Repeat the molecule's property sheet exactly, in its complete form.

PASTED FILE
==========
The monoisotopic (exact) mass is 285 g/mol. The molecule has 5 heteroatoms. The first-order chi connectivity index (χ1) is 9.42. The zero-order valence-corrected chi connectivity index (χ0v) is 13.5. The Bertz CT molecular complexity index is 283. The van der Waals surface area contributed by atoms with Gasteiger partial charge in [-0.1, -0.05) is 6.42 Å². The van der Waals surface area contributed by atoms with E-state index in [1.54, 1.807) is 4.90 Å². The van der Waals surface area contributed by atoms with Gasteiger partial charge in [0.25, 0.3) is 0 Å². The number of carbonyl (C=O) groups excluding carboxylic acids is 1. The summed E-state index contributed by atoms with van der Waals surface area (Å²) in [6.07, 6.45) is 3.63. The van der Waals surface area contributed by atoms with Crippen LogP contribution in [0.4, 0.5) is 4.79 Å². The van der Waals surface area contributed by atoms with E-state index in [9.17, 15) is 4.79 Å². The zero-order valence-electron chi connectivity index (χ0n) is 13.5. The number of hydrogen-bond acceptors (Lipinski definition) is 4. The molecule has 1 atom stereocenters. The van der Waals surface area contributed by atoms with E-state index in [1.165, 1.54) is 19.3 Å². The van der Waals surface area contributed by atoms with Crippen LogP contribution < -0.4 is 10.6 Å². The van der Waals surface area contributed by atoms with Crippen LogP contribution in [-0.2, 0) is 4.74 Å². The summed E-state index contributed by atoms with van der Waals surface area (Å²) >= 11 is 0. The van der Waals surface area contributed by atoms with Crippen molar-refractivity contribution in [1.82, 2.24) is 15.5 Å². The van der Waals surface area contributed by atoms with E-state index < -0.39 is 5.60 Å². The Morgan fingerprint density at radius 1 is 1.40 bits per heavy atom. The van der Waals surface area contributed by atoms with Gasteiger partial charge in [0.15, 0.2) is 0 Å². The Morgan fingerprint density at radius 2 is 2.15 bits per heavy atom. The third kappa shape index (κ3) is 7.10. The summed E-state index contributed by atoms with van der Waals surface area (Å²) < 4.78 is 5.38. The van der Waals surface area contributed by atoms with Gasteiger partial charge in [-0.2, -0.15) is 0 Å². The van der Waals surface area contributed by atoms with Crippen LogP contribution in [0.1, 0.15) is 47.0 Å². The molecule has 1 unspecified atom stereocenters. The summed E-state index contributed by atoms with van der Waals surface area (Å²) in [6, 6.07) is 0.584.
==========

The monoisotopic (exact) mass is 285 g/mol. The molecule has 5 heteroatoms. The first-order chi connectivity index (χ1) is 9.42. The zero-order valence-corrected chi connectivity index (χ0v) is 13.5. The Bertz CT molecular complexity index is 283. The van der Waals surface area contributed by atoms with Gasteiger partial charge in [-0.1, -0.05) is 6.42 Å². The van der Waals surface area contributed by atoms with E-state index in [1.54, 1.807) is 4.90 Å². The van der Waals surface area contributed by atoms with Gasteiger partial charge in [0.25, 0.3) is 0 Å². The number of carbonyl (C=O) groups excluding carboxylic acids is 1. The summed E-state index contributed by atoms with van der Waals surface area (Å²) in [6.07, 6.45) is 3.63. The van der Waals surface area contributed by atoms with Crippen LogP contribution in [0.4, 0.5) is 4.79 Å². The van der Waals surface area contributed by atoms with E-state index in [9.17, 15) is 4.79 Å². The zero-order valence-electron chi connectivity index (χ0n) is 13.5. The number of hydrogen-bond acceptors (Lipinski definition) is 4. The molecule has 1 atom stereocenters. The van der Waals surface area contributed by atoms with E-state index in [1.165, 1.54) is 19.3 Å². The van der Waals surface area contributed by atoms with Crippen LogP contribution < -0.4 is 10.6 Å². The van der Waals surface area contributed by atoms with Crippen LogP contribution in [-0.2, 0) is 4.74 Å². The summed E-state index contributed by atoms with van der Waals surface area (Å²) >= 11 is 0. The van der Waals surface area contributed by atoms with Crippen molar-refractivity contribution in [1.82, 2.24) is 15.5 Å². The van der Waals surface area contributed by atoms with E-state index < -0.39 is 5.60 Å². The Morgan fingerprint density at radius 1 is 1.40 bits per heavy atom. The van der Waals surface area contributed by atoms with Gasteiger partial charge in [0.15, 0.2) is 0 Å². The Morgan fingerprint density at radius 2 is 2.15 bits per heavy atom. The third kappa shape index (κ3) is 7.10. The summed E-state index contributed by atoms with van der Waals surface area (Å²) < 4.78 is 5.38. The van der Waals surface area contributed by atoms with Gasteiger partial charge in [-0.2, -0.15) is 0 Å². The van der Waals surface area contributed by atoms with Crippen LogP contribution in [0.1, 0.15) is 47.0 Å². The molecule has 1 unspecified atom stereocenters. The summed E-state index contributed by atoms with van der Waals surface area (Å²) in [6, 6.07) is 0.584.